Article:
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ATT 70m Attabramsbleepingcomputer Review

The Bleeping Computer and 70 Million AT&T Phone Numbers

One company has just acquired a database of 70 million AT&T phone numbers. They have supposedly made the database available to the public for free. However, the company has received bids of up to $230,000 for the entire database.

ATT 70m Attabramsbleepingcomputer subscribers’ phone numbers

A cybersecurity firm, a data hound, and a group of hackers teamed up to figure out the best way to wrangle a database of 70 million AT&T mobile phone subscribers. They also found a clever data visualization scheme and a correspondingly savvy customer service department. The result was a small, but meaningful, number of happy, data-hungry AT&T customers.

While they may be missing out on a shiny new smartphone, they have at least got their money’s worth by being the first carrier to offer internet to the Virgin Islands and Puerto Rico. In fact, they have even gone as far as to reward a small sample of their customers with a hefty $100 Visa reward card. However, they won’t let their customers port their numbers from Liberty to any other provider, lest they risk losing their coveted wireless phones in the process. Eventually, they will be able to do that, but it will take a little more digging to get there.

As a matter of fact, the name-brand smartphone is actually a rebranded iPhone, so the company is more than a little embarrassed by the incident. And, to make matters worse, some of the same security holes they discovered are being exploited by others. Nevertheless, they have at least learned from their mistakes.

The big question is, who will be the next one to be hit with this ill-fated hack. At the time of this writing, the company had not yet decided on a formal response, if there even is a response. Some analysts are predicting a flood of angry, disgruntled subscribers. Meanwhile, ShinyHunters, the cybersecurity firm that snagged the data, has already unwittingly played a role in this calamity.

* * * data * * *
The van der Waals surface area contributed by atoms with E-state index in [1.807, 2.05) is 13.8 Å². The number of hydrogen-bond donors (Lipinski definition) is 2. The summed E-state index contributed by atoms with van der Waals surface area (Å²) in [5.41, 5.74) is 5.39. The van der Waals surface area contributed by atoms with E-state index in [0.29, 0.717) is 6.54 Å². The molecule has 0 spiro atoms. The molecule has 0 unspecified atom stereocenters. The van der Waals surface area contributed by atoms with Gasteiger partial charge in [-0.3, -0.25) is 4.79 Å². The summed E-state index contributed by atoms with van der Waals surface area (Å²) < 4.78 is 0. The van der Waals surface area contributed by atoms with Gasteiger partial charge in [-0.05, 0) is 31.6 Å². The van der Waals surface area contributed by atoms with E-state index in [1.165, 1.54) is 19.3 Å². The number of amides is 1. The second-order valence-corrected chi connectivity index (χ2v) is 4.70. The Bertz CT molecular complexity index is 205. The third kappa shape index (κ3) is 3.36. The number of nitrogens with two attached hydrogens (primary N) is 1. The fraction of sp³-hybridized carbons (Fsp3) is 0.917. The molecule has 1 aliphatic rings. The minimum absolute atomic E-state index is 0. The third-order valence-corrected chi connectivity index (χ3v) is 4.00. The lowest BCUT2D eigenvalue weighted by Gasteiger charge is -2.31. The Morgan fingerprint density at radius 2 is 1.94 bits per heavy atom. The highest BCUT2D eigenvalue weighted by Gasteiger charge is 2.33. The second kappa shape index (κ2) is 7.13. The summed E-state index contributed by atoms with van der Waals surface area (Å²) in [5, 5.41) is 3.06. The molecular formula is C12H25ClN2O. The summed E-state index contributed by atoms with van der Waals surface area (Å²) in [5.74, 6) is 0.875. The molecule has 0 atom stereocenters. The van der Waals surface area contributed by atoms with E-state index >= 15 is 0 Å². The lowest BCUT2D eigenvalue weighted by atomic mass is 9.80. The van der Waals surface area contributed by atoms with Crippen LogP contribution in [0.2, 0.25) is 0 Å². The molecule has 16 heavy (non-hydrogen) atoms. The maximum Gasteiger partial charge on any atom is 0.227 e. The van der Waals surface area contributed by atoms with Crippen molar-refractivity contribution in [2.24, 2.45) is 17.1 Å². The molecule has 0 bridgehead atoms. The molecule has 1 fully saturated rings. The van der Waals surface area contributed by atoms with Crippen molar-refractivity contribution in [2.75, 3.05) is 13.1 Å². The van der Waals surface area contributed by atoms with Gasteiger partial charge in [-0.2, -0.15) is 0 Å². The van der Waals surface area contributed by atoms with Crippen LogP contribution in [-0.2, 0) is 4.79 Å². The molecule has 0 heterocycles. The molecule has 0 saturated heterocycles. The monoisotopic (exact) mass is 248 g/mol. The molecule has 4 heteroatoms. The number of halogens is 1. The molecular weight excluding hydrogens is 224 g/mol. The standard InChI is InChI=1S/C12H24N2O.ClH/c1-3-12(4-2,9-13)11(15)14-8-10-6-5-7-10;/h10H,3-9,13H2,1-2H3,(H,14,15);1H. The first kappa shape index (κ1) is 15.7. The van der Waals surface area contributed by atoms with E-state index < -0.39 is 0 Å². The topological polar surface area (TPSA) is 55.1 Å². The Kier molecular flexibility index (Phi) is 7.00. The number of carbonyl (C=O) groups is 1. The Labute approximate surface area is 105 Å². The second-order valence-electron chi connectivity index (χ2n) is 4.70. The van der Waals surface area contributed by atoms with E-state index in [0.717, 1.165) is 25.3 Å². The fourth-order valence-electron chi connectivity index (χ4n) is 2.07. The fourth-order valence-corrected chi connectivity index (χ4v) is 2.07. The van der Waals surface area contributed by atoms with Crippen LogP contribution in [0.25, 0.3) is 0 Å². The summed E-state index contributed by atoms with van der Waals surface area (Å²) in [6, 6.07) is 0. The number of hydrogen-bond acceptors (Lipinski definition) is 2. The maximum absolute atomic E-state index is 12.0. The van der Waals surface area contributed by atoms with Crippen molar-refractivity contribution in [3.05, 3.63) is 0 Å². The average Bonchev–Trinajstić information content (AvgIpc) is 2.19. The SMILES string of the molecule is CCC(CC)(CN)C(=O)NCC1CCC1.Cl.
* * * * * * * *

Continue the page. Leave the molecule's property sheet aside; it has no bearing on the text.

Nonetheless, there are many possible solutions to the problem of data theft. One is to reroute incoming network traffic to an out of band backup site. Another is to hire security experts to run a full network health check. Lastly, there is an option to opt-in to a special email alert system. This will ensure that you don’t get sucked into a spam trap, and you can always delete any emails containing your usernames and passwords if you choose.

ShinyHunters claims to have data of 70 million AT&T subscribers

The well-known threat actor known as ShinyHunters has announced that he has acquired a database of personal data belonging to 70 million AT&T subscribers. He wants to sell the data to the highest bidder for $1 million.

According to reports, this is not the first time that ShinyHunters has been involved in an auction for personal information. In April, the FBI seized a hacking forum that ShinyHunters had set up.

Recently, the group has been selling data stolen from other companies, including T Mobile, for hundreds of thousands of dollars. But they are now trying to sell the AT&T database for a much higher price on the dark web.

ATT 70m Attabramsbleepingcomputer has defended its data, saying that it hasn’t been hacked. However, they haven’t revealed the details of the breach. And the hackers haven’t given any clear evidence that the data came from their systems.

According to reports, the data includes names, birth dates, and social security numbers. These could be used to open fraudulent accounts or to get identification documents.

A report from BleepingComputer revealed that a sample of the data was listed for sale on an underground hacking forum. Although the auction was supposedly over, a cached copy was found by cyber intelligence firm Intel 471. It was also reported that the group was offering the entire database for just over $1 million.

The sale of the data may be an opportunity for the Hunters to capitalize on telecom fears. After the T-Mobile data breach, AT&T is in the spotlight.

ShinyHunters has already compromised several other websites, including Tokopedia, Havenly, and Minted. They have also been behind other exploits for Microsoft and Pixlr.

RestorePrivacy has reviewed a small sample of the data, but is unable to confirm that it is authentic. Its analysis of the data suggests that the data is related to AT&T customers, although they can’t tell how the hackers obtained it.